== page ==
Genevieve Birren and Jordan Kobritz
Genevieve Birren and Jordan Kobritz, Sport Management Department, presented “NASCAR’s Richmond Race: Good ‘Ole Boys or Race Fixing?” at the 27th Annual Sport and Recreation Law Association Conference held Feb. 26-March 1 in Orlando, Fla.
Anne Burns-Thomas, Foundations and Social Advocacy Department, led a post-keynote discussion with Paul Gorski at the Noyce NE Regional Conference held March 20-22 in Philadelphia, Pa. Participants reflected on Gorski’s keynote, which addressed key insights from his latest book, Reaching and Teaching Students in Poverty: Strategies for Erasing the Opportunity Gap. Gorski questions how strategies for teaching and relating with families in poverty might change if we truly understood the barriers they experience — barriers that have nothing to do with their cultures or their attitudes about school or their desires to learn. Participants talked about those challenges, how they affect the school experiences of low-income students, and how educators can mitigate them by providing equitable, engaging learning environments.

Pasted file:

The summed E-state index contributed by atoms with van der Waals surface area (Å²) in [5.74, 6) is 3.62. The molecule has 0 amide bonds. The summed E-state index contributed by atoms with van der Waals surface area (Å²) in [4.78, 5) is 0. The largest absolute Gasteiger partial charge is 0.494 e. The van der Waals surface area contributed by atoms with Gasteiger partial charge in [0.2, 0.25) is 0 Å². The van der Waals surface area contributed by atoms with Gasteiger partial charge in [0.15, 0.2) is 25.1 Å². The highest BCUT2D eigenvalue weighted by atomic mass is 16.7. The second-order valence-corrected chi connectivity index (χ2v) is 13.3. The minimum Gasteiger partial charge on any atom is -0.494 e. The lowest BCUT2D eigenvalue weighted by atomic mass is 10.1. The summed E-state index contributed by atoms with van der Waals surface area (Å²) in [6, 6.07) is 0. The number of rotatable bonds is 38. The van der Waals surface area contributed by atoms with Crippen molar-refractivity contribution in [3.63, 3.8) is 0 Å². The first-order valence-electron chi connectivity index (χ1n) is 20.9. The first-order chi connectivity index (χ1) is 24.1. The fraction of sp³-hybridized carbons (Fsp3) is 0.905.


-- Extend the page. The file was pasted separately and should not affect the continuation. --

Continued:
Tiantian Zheng, Sociology/Anthropology Department, recently was featured in an NPR interview titled “Corruption Blurs the Lines of China’s Mistress Culture.” The anthropology professor spent two years studying sex workers in China and wrote the book Red Lights: The Lives of Sex Workers in Post-Socialist China. Zheng also serves as managing editor of Wagadu: A Journal of Women’s and Gender Studies and is the College’s coordinator of Asian/Middle Eastern Studies.
Mechthild Nagel and Seth Asumah
Mechthild Nagel, Philosophy and Africana Studies departments, and Center for Gender and Intercultural Studies, and Seth Asumah, Africana Studies and Political Science departments, presented a talk at the 2014 National Conference of Black Political Scientists, on March 13 in Wilmington, Del. The talk was based on their article, “Diversity Studies and Managing Differences – Unpacking SUNY Cortland's Case and National Trends,” recently published in the book Sprache - Macht – Rassismus(Language-Power-Racism), by G. Hentges, K. Nottbohm, M. M. Jansen and J. Adamou (eds.), Metropol Verlag, 2014, pages 349-466.